Benjamin Franklin Papers

To Benjamin Franklin from James Bowdoin, 19 August 1776

From James Bowdoin

ALS (draft): American Philosophical Society

Boston Augst. 19th. 1776

Dear Sir

I recd. per Mr. Gerry a Packet from you containing a Russian Book on Comets, and Vattel’s Droit des Gens.

The former agreable to your desire I have sent to Mr. Oliver at Salem together with your Billet. The latter when I have looked over it I shall send to the President of Harvard College as a Present to the Library from you.4 Dr. Cooper shewed me your letter to Lord Howe and his Lordships to you which occasioned it. It gave me great pleasure, as it has all that have seen it. His Lordship’s sensibility must be touched with some parts of it, unless Court-Manners and Court-Politics have benumbed it. Some persons think they see a Treaty of Commerce growing out of this Correspondence with Lord Howe, and that he will take hold of the opportunity you give him of treating with Congress on that head. But from the Act of Parliament authorizing the King to appoint Commissioners and from Lord Howe’s circular Letter and Declaration grounded upon it, it seems very unlikely:5 especially as Ministry appear very confident of Success in their military manoeuvres, and have declared by the King’s Speech at the Late prorogation of Parliament that the Force in America with the blessing of Providence will be sufficient to quell the Rebels.6 Can you my dear friend! with all your philosophical gravity refrain a Smile when you hear such men talk of a dependence on Providence?

As the Enemy have by this time collected all the Force designed against New York, it is probable we shall soon hear of a general attack. By what we learn here of the number and State of our Troops, we have reason to hope it will be an unsuccessful one. But it is proper to provide against the worst that may happen. If nothing decisive should take place before the first of Decr. I am under great concern lest the Continental Troops (whose inlistments expire at that time) or a great proportion of them will then quit the Service. The Re-inlistment last year you know was attended with great difficulty, and I am afraid it will be with much greater the present. But as this is a matter of capital importance, there’s no doubt Congress will early take effectual care about it. As the giving great Bounties to inlist men for a short time cannot be supported long, we must fall upon some other method of raising them. For this purpose, would it do to form the militia in each Town into four or five divisions, as equal as may be as to number and circumstances, and require the personal service yearly of one of these divisions, they casting lots to determine the order or Succession of their Service? If any individuals in the division called to duty, could not attend, they should be obliged to procure able bodied men (voluntiers) in their stead, which the other divisions could supply. Such voluntiers having recd. an equivalent for this extra-Service not to be excused on that account from duty when called upon with the division they belong to. Or would it do to give a handsome bounty once for all of money or land, on condition of enlisting for as long a time as the war shall continue? This last method is liable to an objection from Desertions, Deaths and other casualties: In which cases every campaign would make Recruits and further bounties necessary. I hope some effectual way will be found to procure men to engage in the Service during the war.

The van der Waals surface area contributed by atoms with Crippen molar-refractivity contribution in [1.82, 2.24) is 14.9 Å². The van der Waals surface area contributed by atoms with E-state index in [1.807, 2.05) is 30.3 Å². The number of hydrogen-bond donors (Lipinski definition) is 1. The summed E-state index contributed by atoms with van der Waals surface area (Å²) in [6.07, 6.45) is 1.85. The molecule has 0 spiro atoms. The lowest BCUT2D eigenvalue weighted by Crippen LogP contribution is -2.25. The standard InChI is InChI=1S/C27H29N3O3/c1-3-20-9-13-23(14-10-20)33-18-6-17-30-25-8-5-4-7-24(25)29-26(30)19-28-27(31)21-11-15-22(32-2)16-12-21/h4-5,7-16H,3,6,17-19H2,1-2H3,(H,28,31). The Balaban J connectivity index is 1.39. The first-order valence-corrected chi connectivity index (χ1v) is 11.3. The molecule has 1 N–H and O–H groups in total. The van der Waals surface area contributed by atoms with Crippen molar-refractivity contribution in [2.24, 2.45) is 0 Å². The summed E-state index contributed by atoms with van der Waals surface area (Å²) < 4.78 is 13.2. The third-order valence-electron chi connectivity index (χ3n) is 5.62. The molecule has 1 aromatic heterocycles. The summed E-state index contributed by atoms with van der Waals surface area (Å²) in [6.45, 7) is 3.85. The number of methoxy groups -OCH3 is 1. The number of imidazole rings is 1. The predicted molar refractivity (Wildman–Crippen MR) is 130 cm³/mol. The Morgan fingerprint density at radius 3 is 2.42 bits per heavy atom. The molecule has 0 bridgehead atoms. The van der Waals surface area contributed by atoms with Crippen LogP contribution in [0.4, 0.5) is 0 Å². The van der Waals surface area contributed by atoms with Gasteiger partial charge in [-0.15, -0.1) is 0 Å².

I am glad to find that notwithstanding your Countrymen have had so many good slices of you for those forty years past: there’s enough remaining of you to afford them good Picking Still. Notwithstanding the past Regales7 they still expect to feast upon you, and to feast as usual most deliciously. Like Beggars once indulged they ask for more. I am my dear Friend, with the sincerest Regard your affectionate humble servant

J B.

Dr. Benja. Franklin

[Note numbering follows the Franklin Papers source.]

4For Elbridge Gerry, who had taken his seat in February as a Mass. delegate to Congress, see the DAB. The “Russian” book on comets was, we assume, that by a Swedish scientist, Anders Johann Lexell, Recherches et calculs sur la vraie orbite elliptique de la comète de l’an. 1769 et son tems pèriodique, executèes sous la direction de Mr. Leonhard Euler . . . (St. Petersburg, 1770). BF sent it with his “billet,” a covering note that has disappeared, to Andrew Oliver, Jr. (1731–99), the son of the late Lieut. Gov., who had published in 1772 the earliest American work on comets: DAB; Sibley’s Harvard Graduates, XII, 455–61. Vattel’s work was the edition by Dumas that he had sent to BF and discussed in his letters above, May 17, June 30, 1775; see also BF’s acknowledgement, Dec. 9.

5Howe’s letter and BF’s reply are above, June 20, July 20, 1776; the headnote on the former identifies the Admiral’s circular letter and declaration; the statute was the Prohibitory Act.

6Cobbett, Parliamentary History, XVIII (1774–77), 1366.

7Sumptuous repasts. “There’s enough remaining of you,” Bowdoin originally wrote, “to regale them further and to afford good Picking still and as ’tis said the sweetest meat grows upon old bones, and yours continue well fleshed, they still expect to feast,” etc.

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